How Do We Know Cats Are Color Blind?
Even though we can’t just ask a cat what colors inspire them, we know that cats are unique creatures with incredible eyes! According to Business Insider, researchers have made fascinating discoveries about what cats’ eyes are capable of.
Studies have included cat vision simulations, giving us an idea of the cat’s vision. Cats, for example, have been tested using food and color panels to see if they can tell the difference between different hues. The animal can choose one color over another to get a food reward.
Color vision in cats has been researched in at least 2 ways. One is comparable to the red/green test above. Scientists have gone above and beyond by employing a most irresistible cat lure: LED laser pointers. One study used single-color LEDs to test cats’ responses to color. What was their conclusion? Cats have a color vision gap of around 505 nanometers (bright green), making them a good model for red-green colorblindness in humans.
Of course, researchers have noticed the number of the cone (color receptors) and rod (light receptors) cells in cat eyes. Even though the number and diversity of cone cells in a cat’s eye are limited, they outperform light-receptive rod cells.
Check out these cat perspective images if you want to see the world through the eyes of a feline. Cats can see some colors, but which ones are the best for them? Only the blue-violet and yellow-green wavelengths of light are visible to cats’ two color-detecting cones. Cats, like dogs, tend to see the world in shades of yellow, gray, and blue, but some researchers believe that cats may also see some shades of green.
Why Are Cats Color Blind?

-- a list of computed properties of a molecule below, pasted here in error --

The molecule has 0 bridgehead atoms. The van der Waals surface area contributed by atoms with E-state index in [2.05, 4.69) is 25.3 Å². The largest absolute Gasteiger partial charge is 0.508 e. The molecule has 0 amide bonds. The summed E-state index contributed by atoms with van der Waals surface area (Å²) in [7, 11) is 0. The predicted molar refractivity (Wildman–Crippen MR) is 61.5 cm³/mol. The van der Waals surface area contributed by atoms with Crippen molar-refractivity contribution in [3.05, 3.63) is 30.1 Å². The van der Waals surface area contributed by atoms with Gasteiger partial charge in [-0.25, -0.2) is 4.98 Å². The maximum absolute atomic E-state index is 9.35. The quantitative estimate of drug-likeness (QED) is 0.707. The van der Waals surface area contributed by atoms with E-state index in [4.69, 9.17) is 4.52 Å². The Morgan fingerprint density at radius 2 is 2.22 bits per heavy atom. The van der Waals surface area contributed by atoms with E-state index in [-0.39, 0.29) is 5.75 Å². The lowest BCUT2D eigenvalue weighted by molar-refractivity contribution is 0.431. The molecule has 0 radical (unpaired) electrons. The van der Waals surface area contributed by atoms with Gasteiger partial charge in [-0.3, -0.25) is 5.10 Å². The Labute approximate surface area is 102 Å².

The retina is the most exciting distinction between cat eyes and yours. Cats don’t need to see vivid colors because they’ve adapted to track and kill in the relative darkness. As a result, the retina in their eyes has eight times the number of rods as that is yours. Aside from the two light receptors, rods and cones, vision relies on the ability to distinguish colors and details. But rods are more sensitive to light than cones. During dusk and dawn, cats use this ability to spot even the tiniest creatures.
Many people believe that cats cannot perceive color because they have so few cones in their retinas. Even if they can’t perceive color in the same way as humans, they aren’t completely color blind either. Blue and yellowish-greenish wavelengths of light are more sensitive to cats. As a result, they can clearly discern these hues (still not as well as humans).
Color blindness isn’t a simple question to answer. As many people believe, color blindness is not really about seeing the world in black and white but rather about distinguishing some colors from the others; the most common condition is being unable to tell green from red or blue from yellow.
Monochromatism is a condition in which a creature sees the world only in black and white, which is highly uncommon.
People with red-green color blindness are most closely related to cats because their cones are most sensitive to blue and yellow.
Final Words – Are Cats Color Blind?
And if you are ever blessed with only a rainbow in the sky, you can be sure that your feline friends will be able to enjoy it as well. A little bit of yellow and blue might be visible to him. And he’s perfectly content with that! Compared to what we see as humans, a cat’s vision serves its purpose well because of its limited range of colors and sharpness.
Next time you go shopping, buy toys in blue and yellow and objects that dart and move. All these can be helpful in their development.